Información en español sobre esta plaga, publicada por el Departamento de Agricultura de los EE.UU.
What is it?
They may look pretty, but the spotted lanternfly can do a lot of damage. The invasive Spotted Lanternfly is native to China and was first detected in Pennsylvania in September 2014. Spotted lanternfly feed on a wide range of fruit, ornamental and woody trees, and love trees-of-heaven. If allowed to spread in the United States, this pest could seriously impact the country’s grape, orchard, and logging industries.
Are Spotted Lanternflies (SLFs) in Manassas?
Manassas and Prince William County are in a Quarantined area designated by the Virginia Department of Agriculture and Consumer Services (VDACS) to slow their spread. That means we all have to be careful about checking vehicles, products, and other articles that we move in and out of our city. VDACS has also established a permit system for businesses to control the spread.
What Can I Do to Beat the Bug?
The spotted lanternfly (SLF) does not fly long distances, but it is a hitchhiker. From September to April SLF seek outdoor surfaces and lay mud-like egg masses on tree bark, outdoor gear (such as lawnmowers, bikes, and grills), methods of transport, and more. Spotted lanternfly egg masses are about an inch long and resemble a smear of mud:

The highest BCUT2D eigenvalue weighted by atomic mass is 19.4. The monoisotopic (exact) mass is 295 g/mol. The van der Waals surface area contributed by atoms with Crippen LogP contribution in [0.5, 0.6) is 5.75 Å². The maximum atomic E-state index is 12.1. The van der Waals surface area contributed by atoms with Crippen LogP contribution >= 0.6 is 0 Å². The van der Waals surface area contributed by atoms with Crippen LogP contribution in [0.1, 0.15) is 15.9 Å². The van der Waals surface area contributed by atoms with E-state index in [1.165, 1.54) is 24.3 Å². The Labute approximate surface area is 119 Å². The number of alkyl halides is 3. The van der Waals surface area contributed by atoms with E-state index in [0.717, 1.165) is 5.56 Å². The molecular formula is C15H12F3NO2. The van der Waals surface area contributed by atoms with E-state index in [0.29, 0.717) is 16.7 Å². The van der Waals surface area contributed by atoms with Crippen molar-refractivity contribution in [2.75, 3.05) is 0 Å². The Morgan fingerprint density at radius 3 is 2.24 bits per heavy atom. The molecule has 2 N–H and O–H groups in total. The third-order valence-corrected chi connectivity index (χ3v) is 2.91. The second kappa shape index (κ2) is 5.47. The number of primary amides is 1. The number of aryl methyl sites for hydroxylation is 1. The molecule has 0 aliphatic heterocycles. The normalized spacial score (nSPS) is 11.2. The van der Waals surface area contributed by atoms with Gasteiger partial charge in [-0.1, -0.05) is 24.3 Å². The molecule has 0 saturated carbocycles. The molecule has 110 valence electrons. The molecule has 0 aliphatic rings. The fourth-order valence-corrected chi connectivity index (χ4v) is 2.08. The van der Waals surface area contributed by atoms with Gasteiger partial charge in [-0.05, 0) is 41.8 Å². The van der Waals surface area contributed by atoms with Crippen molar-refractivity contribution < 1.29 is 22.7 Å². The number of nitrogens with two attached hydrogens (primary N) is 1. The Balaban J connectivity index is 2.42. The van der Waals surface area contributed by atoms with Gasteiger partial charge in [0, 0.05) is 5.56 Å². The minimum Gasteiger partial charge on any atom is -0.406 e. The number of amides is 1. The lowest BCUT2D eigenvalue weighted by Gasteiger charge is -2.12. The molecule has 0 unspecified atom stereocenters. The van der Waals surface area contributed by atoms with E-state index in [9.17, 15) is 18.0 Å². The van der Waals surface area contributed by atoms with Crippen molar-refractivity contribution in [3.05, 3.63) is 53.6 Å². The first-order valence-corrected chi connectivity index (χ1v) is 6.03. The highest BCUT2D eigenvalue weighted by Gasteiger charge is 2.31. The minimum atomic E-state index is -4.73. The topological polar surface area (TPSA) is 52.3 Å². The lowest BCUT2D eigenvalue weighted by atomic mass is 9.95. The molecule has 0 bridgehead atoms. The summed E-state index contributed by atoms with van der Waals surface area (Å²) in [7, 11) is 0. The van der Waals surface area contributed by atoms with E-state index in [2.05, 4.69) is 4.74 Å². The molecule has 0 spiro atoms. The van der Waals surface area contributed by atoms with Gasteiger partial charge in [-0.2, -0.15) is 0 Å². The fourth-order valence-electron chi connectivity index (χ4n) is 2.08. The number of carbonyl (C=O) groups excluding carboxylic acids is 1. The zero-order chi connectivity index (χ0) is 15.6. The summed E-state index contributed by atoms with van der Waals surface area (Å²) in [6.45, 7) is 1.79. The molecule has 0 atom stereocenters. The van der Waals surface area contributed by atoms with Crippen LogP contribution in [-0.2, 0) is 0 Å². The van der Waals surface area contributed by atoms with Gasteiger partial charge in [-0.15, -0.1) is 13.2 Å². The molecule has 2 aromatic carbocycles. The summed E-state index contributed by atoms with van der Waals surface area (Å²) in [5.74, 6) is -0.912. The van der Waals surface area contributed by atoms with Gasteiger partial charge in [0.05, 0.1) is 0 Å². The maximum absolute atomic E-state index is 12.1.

- If you find any, scrape egg masses into a plastic zippered bag filled with hand sanitizer, then zip the bag shut and dispose of it properly.
- Inspect your trees and plants for signs of this pest, particularly at dusk and at night when the insects tend to gather in large groups on the trunks or stems of plants.
- Inspect trees (in particular, tree of heaven), bricks, stone, and other smooth surfaces for egg masses.
In May and June, early nymph stages of SLF are black with white spots.
In late June through early July the SLF nymph has red in addition to black with white spots.
They are easy to spot as adults:
You can see them from mid-July through a hard frost in late fall.